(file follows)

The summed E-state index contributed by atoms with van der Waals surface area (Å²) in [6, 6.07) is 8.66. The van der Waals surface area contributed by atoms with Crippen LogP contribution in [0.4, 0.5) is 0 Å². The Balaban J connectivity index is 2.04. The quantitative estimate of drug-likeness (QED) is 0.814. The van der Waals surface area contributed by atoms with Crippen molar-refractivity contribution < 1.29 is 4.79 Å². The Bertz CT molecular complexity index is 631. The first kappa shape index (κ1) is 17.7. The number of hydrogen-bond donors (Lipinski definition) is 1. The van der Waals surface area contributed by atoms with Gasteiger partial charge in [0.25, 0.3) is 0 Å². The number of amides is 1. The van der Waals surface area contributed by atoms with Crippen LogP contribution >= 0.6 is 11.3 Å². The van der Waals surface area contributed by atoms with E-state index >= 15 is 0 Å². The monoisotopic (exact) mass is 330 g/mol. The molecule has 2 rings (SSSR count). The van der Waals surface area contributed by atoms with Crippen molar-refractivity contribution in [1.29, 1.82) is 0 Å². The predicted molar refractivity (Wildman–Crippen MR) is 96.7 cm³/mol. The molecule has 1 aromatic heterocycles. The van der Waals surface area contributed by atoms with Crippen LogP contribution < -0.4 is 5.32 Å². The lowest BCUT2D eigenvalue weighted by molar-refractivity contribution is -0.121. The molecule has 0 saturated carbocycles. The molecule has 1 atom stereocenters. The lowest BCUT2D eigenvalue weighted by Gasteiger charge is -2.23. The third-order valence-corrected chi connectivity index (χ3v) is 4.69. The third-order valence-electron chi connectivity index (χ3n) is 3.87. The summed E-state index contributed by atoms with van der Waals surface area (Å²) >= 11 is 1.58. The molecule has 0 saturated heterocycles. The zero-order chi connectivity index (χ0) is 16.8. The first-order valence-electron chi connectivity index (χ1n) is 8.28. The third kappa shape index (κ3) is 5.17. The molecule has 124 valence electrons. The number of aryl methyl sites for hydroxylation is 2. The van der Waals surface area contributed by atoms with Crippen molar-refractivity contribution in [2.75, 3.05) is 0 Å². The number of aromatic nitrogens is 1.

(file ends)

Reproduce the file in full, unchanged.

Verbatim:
The summed E-state index contributed by atoms with van der Waals surface area (Å²) in [6, 6.07) is 8.66. The van der Waals surface area contributed by atoms with Crippen LogP contribution in [0.4, 0.5) is 0 Å². The Balaban J connectivity index is 2.04. The quantitative estimate of drug-likeness (QED) is 0.814. The van der Waals surface area contributed by atoms with Crippen molar-refractivity contribution < 1.29 is 4.79 Å². The Bertz CT molecular complexity index is 631. The first kappa shape index (κ1) is 17.7. The number of hydrogen-bond donors (Lipinski definition) is 1. The van der Waals surface area contributed by atoms with Gasteiger partial charge in [0.25, 0.3) is 0 Å². The number of amides is 1. The van der Waals surface area contributed by atoms with Crippen LogP contribution >= 0.6 is 11.3 Å². The van der Waals surface area contributed by atoms with E-state index >= 15 is 0 Å². The monoisotopic (exact) mass is 330 g/mol. The molecule has 2 rings (SSSR count). The van der Waals surface area contributed by atoms with Crippen molar-refractivity contribution in [1.29, 1.82) is 0 Å². The predicted molar refractivity (Wildman–Crippen MR) is 96.7 cm³/mol. The molecule has 1 aromatic heterocycles. The van der Waals surface area contributed by atoms with Crippen LogP contribution < -0.4 is 5.32 Å². The lowest BCUT2D eigenvalue weighted by molar-refractivity contribution is -0.121. The molecule has 0 saturated carbocycles. The molecule has 1 atom stereocenters. The lowest BCUT2D eigenvalue weighted by Gasteiger charge is -2.23. The third-order valence-corrected chi connectivity index (χ3v) is 4.69. The third-order valence-electron chi connectivity index (χ3n) is 3.87. The summed E-state index contributed by atoms with van der Waals surface area (Å²) >= 11 is 1.58. The molecule has 0 saturated heterocycles. The zero-order chi connectivity index (χ0) is 16.8. The first-order valence-electron chi connectivity index (χ1n) is 8.28. The third kappa shape index (κ3) is 5.17. The molecule has 124 valence electrons. The number of aryl methyl sites for hydroxylation is 2. The van der Waals surface area contributed by atoms with Crippen molar-refractivity contribution in [2.75, 3.05) is 0 Å². The number of aromatic nitrogens is 1.